Synthetic fraud remains the elephant in the room

The Biden administration’s recent executive order “on Safe, Secure, and Trustworthy Artificial Intelligence” naturally caused quite a stir among the AI talking heads. The security community also joined the dialog and expressed varying degrees of confidence in the executive order’s ability to protect the federal government and private sector against bad actors.

Clearly, any significant effort to enforce responsible and ethical AI use is a step in the right direction, but this executive order isn’t without its shortcomings. Most notable is its inadequate plan of attack against synthetic fraudsters—specifically those created by Generative AI.

With online fraud reaching a record $3.56 billion through the first half of 2022 alone, financial institutions are an obvious target of AI-based synthetic identities. A Wakefield report commissioned by Deduce found that 76% of US banks have synthetic accounts in their database, and a whopping 86% have extended credit to synthetic “customers.”

However, the shortsightedness of the executive order also carries with it a number of social and political ramifications that stretch far beyond dollars and cents.

Missing the (water)mark

A key element of Biden’s executive order is the implementation of a watermarking system to differentiate between content created by humans and AI, a topical development in the wake of the SAG-AFTRA strike and the broader artist-versus-AI clash. Establishing provenance of an object via a digital image or signature would seem like a sensible enough solution to identifying AI-generated content and synthetic fraud, that is, if all of the watermarking mechanisms currently at our disposal weren’t utterly unreliable.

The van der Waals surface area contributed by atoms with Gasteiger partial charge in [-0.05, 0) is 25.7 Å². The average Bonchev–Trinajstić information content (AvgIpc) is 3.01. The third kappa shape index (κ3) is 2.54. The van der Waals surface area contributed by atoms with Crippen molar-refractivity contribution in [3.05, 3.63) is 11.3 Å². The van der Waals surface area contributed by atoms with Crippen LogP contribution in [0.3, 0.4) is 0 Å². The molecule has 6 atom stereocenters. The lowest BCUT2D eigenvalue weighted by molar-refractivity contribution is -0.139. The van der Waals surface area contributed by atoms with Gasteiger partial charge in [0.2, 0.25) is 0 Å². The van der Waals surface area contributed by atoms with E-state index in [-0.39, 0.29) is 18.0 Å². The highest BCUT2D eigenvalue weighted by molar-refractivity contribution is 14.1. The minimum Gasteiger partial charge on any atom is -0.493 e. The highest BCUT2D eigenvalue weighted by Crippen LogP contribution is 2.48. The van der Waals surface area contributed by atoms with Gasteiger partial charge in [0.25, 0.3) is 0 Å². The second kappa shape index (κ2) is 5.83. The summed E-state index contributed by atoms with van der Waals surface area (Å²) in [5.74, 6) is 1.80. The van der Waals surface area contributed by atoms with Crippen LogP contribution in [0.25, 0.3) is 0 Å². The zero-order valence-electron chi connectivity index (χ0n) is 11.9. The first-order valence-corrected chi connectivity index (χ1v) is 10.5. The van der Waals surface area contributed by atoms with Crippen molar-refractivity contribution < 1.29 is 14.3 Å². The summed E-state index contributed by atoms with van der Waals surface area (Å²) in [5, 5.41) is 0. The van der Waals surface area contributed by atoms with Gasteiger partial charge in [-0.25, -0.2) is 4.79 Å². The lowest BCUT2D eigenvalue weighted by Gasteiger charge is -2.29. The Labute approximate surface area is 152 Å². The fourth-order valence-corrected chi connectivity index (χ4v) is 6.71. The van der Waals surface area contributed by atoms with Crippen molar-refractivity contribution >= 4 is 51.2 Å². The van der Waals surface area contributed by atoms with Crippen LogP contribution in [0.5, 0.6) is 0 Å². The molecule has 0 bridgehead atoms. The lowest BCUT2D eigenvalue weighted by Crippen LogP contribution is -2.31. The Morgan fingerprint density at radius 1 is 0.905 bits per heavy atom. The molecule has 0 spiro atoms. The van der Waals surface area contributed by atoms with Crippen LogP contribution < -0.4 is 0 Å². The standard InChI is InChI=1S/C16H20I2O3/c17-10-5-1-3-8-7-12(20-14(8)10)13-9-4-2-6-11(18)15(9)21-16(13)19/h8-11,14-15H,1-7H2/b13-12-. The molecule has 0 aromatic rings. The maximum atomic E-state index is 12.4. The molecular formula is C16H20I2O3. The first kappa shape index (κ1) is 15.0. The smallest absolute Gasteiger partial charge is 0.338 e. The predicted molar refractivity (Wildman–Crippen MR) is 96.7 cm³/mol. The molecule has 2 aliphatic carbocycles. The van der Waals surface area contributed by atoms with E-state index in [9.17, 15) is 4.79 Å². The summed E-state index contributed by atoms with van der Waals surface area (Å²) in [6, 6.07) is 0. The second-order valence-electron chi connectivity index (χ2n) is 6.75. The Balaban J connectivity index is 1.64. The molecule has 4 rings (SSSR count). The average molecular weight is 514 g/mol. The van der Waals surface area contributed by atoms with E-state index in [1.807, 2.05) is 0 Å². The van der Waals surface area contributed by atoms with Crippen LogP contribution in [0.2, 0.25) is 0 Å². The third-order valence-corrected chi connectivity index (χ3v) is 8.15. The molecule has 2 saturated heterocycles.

A University of Maryland professor, Soheil Feizi, as well as researchers at Carnegie Mellon and UC Santa Barbara, circumvented watermarking verification by adding fake imagery. They were able to remove watermarks just as easily.

It’s also worth noting that the watermarking methods laid out in the executive order were developed by big tech. This raises concerns around a walled-garden effect in which these companies are essentially regulating themselves while smaller companies follow their own set of rules. And don’t forget about the fraudsters and hackers who, of course, will gladly continue using unregulated tools to commit AI-powered synthetic fraud, as well as overseas bad actors who are outside US jurisdiction and thus harder to prosecute.

The deepfake dilemma

Another element of many synthetic fraud attacks, deepfake technology, is addressed in the executive order but a clear-cut solution isn’t proposed. Deepfaking is as complex and democratized as ever—and will only grow more so in the coming years—yet the executive order falls short of recommending a plan to continually evolve and keep pace.

Facial recognition verification is employed at the government and state level, but even novice bad actors can use AI to deepfake their way past these tools. Today, anyone can deepfake an image or video with a few taps. Apps like FakeApp can seamlessly integrate someone’s face into an existing video, or generate an entirely new one. As little as a cropped face from a social media image can spawn a speaking, blinking, head-moving entity. Uploaded selfies and live video calls pass with flying colors.